Among the many mitigating issues that have left the housing industry woefully short on inventory, labor remains “a key limiting factor,” according to a new report from the Home Builders Institute (HBI), which warns that skilled labor shortages are both dire and nowhere near a long-term solution.
“The construction worker shortage has reached crisis level,” said HBI CEO Ed Brady in a statement. “The situation will become more challenging in the coming year when other industries rebound and offer competitive wages and benefits to prospective employees.”
As demand for homes has exceeded supply by terrific margins over the last 12 months or so, builders have been unable to put up new houses, hampered by supply chain bottlenecks and rising land costs. The industry would need to add 740,000 workers per year to keep up with demand at the current pace, according to the report.
“The construction industry needs more than 61,000 new hires every month if we are to keep up with both industry growth and the loss of workers either through retirement or simply leaving the sector for good,” said Brady. “From 2022 through 2024, this total represents a need for an additional 2.2 million new hires for construction. That’s a staggering number.”
The labor issue threatens to persist even if these other obstacles can be overcome, the report warns. With between 300,000 and 400,000 open construction jobs even as wages in the sector outpace the median of other industries, there does not appear to be a short-term fix for the labor problem.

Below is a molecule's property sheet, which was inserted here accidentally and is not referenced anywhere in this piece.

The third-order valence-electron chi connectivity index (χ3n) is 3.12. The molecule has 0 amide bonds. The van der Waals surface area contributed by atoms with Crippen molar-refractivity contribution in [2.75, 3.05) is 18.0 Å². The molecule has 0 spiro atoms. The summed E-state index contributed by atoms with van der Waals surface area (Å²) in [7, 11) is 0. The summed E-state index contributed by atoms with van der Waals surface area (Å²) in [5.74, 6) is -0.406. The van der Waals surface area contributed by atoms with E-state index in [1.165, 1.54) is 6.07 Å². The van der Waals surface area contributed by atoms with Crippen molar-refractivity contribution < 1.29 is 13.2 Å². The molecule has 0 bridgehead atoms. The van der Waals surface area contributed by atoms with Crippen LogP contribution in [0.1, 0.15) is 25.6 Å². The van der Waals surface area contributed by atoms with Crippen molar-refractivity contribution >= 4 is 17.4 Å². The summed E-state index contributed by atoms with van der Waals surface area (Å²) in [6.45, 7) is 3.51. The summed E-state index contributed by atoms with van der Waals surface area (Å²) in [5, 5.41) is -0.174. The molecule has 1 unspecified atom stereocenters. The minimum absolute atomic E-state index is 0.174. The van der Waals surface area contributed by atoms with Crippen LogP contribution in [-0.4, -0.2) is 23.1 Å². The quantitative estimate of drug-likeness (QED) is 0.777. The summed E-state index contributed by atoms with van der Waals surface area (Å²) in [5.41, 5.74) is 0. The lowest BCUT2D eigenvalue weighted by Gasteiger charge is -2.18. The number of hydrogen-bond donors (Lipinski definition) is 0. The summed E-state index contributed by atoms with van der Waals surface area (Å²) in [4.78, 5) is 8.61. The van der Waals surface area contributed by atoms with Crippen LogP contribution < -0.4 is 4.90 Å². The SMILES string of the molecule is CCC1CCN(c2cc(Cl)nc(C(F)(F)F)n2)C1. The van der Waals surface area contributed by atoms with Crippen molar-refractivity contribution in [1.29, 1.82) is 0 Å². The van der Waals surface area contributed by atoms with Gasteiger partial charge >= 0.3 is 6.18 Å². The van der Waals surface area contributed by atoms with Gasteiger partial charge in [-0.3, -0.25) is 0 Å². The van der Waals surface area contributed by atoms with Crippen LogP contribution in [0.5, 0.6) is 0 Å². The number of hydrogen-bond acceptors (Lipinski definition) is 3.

Within the construction labor force, the HBI identified other potentially worrisome trends—many of which preceded the pandemic and ongoing housing crunch. Workers are less likely to be self-employed in 2021 than a decade ago, with that number dropping 4%. They are also more likely to be either older or younger, with the share of workers between the ages of 25 and 54 also dropping.
Brady says the only long-term solution is to begin investing in education, nurturing new workers from an early age and encouraging more interest in these trades.
“We need to build the next generation of skilled tradespeople in construction,” he added. “One of our most important tasks as an industry is to work with parents, educators and students, as early as the middle school years, to demonstrate that young people can have the promise of great jobs and careers in the trades.”
A six-point plan presented by HBI to address the labor issues includes focusing on secondary school supports, working toward “sensible immigration policies” (immigrants make up 30% of the construction workforce), attracting more women into the trades and increasing education and skills for military veterans
Jesse Williams is RISMedia’s associate online editor. Email him your real estate news ideas to firstname.lastname@example.org.